When it was announced that President Donald Trump would deliver a speech on Islam during his time in Saudi Arabia, his critics assumed the worst.

Despite their misgivings, though, Trump's speech was decidedly diplomatic, even earning praise from some unlikely media figures.

As 2016 presidential candidate and former Sen. Rick Santorum (R-PA) told CNN, however, the tone of the president's speech might help him achieve another objective as well: passing his beleaguered travel order through the courts.

Both versions of Trump's executive order on immigration — which sought to temporarily ban travel from Muslim-majority countries including Syria, Libya, and Iran — have been blocked by the courts for essentially the same reason, because it was determined that it “was intended to disfavor Muslims.”

These opinions also took into account some of Trump's own words on the issue, such as his campaign promises to specifically instate a “Muslim ban.”

According to Santorum, however, the tone that Trump struck in his Saudi Arabia speech could play a key role in the legal fight to reinstate those travel orders:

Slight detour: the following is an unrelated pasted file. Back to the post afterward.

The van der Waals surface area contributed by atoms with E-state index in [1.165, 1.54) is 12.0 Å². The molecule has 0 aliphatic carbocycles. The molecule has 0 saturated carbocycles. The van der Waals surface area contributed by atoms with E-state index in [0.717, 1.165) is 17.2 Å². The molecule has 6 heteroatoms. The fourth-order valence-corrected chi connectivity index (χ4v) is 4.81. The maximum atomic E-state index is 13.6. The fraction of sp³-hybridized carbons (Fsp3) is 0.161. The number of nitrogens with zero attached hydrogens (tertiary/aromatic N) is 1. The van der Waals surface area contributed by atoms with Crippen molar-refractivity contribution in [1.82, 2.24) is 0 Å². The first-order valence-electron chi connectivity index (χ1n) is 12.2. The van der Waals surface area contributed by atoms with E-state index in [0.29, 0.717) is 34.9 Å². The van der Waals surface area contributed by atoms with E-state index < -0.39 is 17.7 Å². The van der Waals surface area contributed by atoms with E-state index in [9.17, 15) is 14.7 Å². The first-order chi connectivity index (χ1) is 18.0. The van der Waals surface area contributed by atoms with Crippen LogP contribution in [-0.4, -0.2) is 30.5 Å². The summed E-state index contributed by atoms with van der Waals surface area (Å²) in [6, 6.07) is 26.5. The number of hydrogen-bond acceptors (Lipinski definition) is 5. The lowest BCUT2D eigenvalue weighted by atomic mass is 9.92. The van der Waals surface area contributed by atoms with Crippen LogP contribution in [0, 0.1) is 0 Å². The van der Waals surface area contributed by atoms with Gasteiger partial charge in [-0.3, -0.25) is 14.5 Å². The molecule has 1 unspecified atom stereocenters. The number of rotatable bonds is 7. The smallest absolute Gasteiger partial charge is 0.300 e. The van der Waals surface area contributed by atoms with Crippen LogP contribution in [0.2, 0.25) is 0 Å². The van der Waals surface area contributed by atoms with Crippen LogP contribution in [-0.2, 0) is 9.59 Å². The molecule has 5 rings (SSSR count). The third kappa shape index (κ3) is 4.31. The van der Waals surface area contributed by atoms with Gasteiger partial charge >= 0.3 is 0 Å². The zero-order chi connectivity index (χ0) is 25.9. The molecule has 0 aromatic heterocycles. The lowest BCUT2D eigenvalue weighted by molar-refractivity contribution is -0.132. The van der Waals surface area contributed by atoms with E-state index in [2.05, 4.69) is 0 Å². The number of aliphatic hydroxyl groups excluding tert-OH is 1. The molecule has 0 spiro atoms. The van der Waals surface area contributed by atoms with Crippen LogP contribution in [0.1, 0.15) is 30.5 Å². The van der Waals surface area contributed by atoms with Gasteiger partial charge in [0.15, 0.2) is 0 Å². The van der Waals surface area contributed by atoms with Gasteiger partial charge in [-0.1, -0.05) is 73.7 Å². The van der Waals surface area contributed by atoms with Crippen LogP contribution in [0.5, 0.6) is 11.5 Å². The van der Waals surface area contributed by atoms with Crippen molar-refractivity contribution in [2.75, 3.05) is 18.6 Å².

"It's going to be very hard now to just say, 'This is a Muslim hater, he hates Islam, he wants to ban Muslims.'

All the Solicitor [General] now has to do now is play parts of that speech, and you've now deflected that."

In his speech in Saudi Arabia, for instance, Trump told his listeners that he had come “to deliver a message of friendship and hope,” referring to Islam as “one of the world's great faiths.”

For what it's worth, Santorum isn't alone in this opinion.

As Cornell University immigration law professor Stephen Yale-Loehr told LawNewz:

"The courts considering Trump's travel ban may be interested in the President's recent speeches in the Middle East before they decide their cases.

However, to do that, they will have to ask both sides to file supplemental briefs to put the recent speeches into the appropriate legal context."

See President Trump's full speech from Saudi Arabia, in which he urged the people of the Middle East to “drive out the terrorists and extremists” from their nations:

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